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Remedy to improve anaemia treatment

Monday, 1 November, 2010

LOOK to the serum ferritin level first and last to confirm a suspected diagnosis of iron deficiency anaemia (IDA), a co-author of a clinical update on the management of IDA has recommended.

Consultant physician Dr Stephen Flecknoe-Brown said the serum iron level and parameters derived from it were unreliable ways to confirm a suspected IDA diagnosis.

He was commenting on the publication in the latest MJA of a clinical update on the diagnosis and management of IDA, described as an important public health problem in Australia and around the world.

The clinical update was written by a group of health professionals who are members of the Australian Iron Deficiency Expert Group.

Some of the major recommendations from the update include that patients with IDA be assessed for coeliac disease, that blood transfusion is inappropriate therapy for IDA and that oral iron therapy, in appropriate doses and for a sufficient time, is effective first-line treatment for most patients.

For example, the update said it is reasonable to replenish iron stores by continuing oral iron therapy for 3–6 months (2–3 months in children) beyond normalisation of haemoglobin concentrations.

Leading haematologist Associate Professor Anthony Dodds has welcomed the update, saying IDA is under-diagnosed and generally poorly treated in Australia.

Professor Dodds, Director of Haematology and Bone Marrow Transplantation, St Vincent's Hospital, Sydney, said the update gave clear guidelines for diagnosing, investigating and treating IDA in the groups at risk and for avoiding the use of unnecessary blood transfusions.

He said IDA was poorly treated in Australia for several reasons, including the mistaken assumption that a low serum iron level equalled iron deficiency. He said this could lead to inappropriate iron therapy.

Professor Dodds said some practitioners referred all cases of anaemia for endoscopic investigation when the presence of iron deficiency had not been determined.

“Patients presenting to hospitals with IDA are wrongly transfused when they are clinically stable and iron therapy would have been safer and more appropriate.”

Moreover, some patients with IDA were not treated with iron therapy long enough to correct the anaemia and fully replace iron stores, he said.

The update had also highlighted the growing acceptance of intravenous iron in selected cases of IDA, Professor Dodds said.

“There is one small omission [in the update] and that is the interaction between oral iron and other medications,” he said.

Dr Flecknoe-Brown told MJA InSight that the update offered a confident approach to the diagnosis of the commonest cause of anaemia and fatigue in the Australian community and world-wide.

“Some still believe that non-anaemic tissue iron deficiency is a harmless physiological state,” said Dr Flecknoe-Brown, a senior lecturer with the Broken Hill University Department of Rural Health, part of the School of Public Health at the University of Sydney.

“Reversible physical and cognitive impairment are known consequences of non-anaemic iron deficiency in adults and the RACP [Royal Australasian College of Physicians] warns us that irreversible damage to cognitive development can result from untreated iron deficiency in toddlers.”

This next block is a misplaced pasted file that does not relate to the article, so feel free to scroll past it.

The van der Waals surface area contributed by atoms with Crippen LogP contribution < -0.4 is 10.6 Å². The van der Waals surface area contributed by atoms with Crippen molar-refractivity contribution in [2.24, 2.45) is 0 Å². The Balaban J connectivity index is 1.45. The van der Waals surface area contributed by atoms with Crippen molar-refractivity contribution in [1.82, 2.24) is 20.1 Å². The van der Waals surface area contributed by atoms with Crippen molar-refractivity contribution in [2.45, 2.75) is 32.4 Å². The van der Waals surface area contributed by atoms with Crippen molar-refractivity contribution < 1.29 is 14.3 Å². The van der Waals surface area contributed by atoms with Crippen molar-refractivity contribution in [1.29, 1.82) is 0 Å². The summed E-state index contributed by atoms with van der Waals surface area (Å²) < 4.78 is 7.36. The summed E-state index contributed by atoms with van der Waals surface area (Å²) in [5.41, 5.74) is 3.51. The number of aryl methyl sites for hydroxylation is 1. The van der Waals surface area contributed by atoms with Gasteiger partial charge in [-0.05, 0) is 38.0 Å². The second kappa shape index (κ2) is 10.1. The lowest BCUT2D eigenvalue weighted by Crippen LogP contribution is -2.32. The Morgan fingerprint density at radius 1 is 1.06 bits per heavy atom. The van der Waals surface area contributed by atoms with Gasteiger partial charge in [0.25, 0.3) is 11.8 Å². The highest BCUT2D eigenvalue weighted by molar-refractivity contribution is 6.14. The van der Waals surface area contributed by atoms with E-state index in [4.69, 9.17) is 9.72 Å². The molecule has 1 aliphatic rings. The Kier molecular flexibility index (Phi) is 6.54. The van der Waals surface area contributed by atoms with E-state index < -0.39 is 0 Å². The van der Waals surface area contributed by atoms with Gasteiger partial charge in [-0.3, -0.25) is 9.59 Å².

Dr Flecknoe-Brown said an update was necessary because all the authors still saw far too many patients who had treatable iron deficiency which had been ignored for too long, inadequately treated, or the opportunities for finding treatable causes, such as a gastrointestinal lesion or coeliac disease, were missed.

“And iron deficiency anaemia is the commonest indication for transfusion in hospitalised patients — a practice which is both wasteful of voluntarily donated blood and needlessly hazardous to the patient,” he said.

He said intravenous iron complexes currently available in Australia were safer and more effective treatments of IDA than blood transfusion.

MJA 2010; 193: 525-532.

 

Posted 1 November 2010  

 

Comments

The problem with ferritin levels is that I think some patients have high ferritin levels because of chronic disease - but can still be Fe deficient. Chronic disease can also be associated with low transferrin. So serum Fe and saturation would need to be considered - and microcytosis.

The issue of a falsly elevated and thus 'normal' ferritin with inflammation or infection is a common one in paediatric patients who often have an intercurrent viral illness when bloods are taken.
Soluble transferrin receptor (STR) titres are useful in this situation as this protein is not an acute phase reactant and not materially altered by concurrent inflammation. The finding of elevated STR especially with a elevated transferrin level indicates low iron stores or deficiency even if ferritin levels are 'normal'.
Many factors affect blood iron levels independent of body iron status. The only clinical setting where I put any real store on iron levels are in suspected iron poisoning where elevated levels are useful.

three years ago i was operated on for pancreatic cancer.
basically i have been going o.k
recently i was prescribed iron tablets for a deficiency...
after three days i noticed that my urine was a very dark
brown colour with a very small trace of blood.....i immediately stopped taking the tablets and will not continue.
i am now eating liquorice/cashew nuts/almonds and dark chocolate....my red meat intake is very small....can you kindly assist me.
Rgards charles

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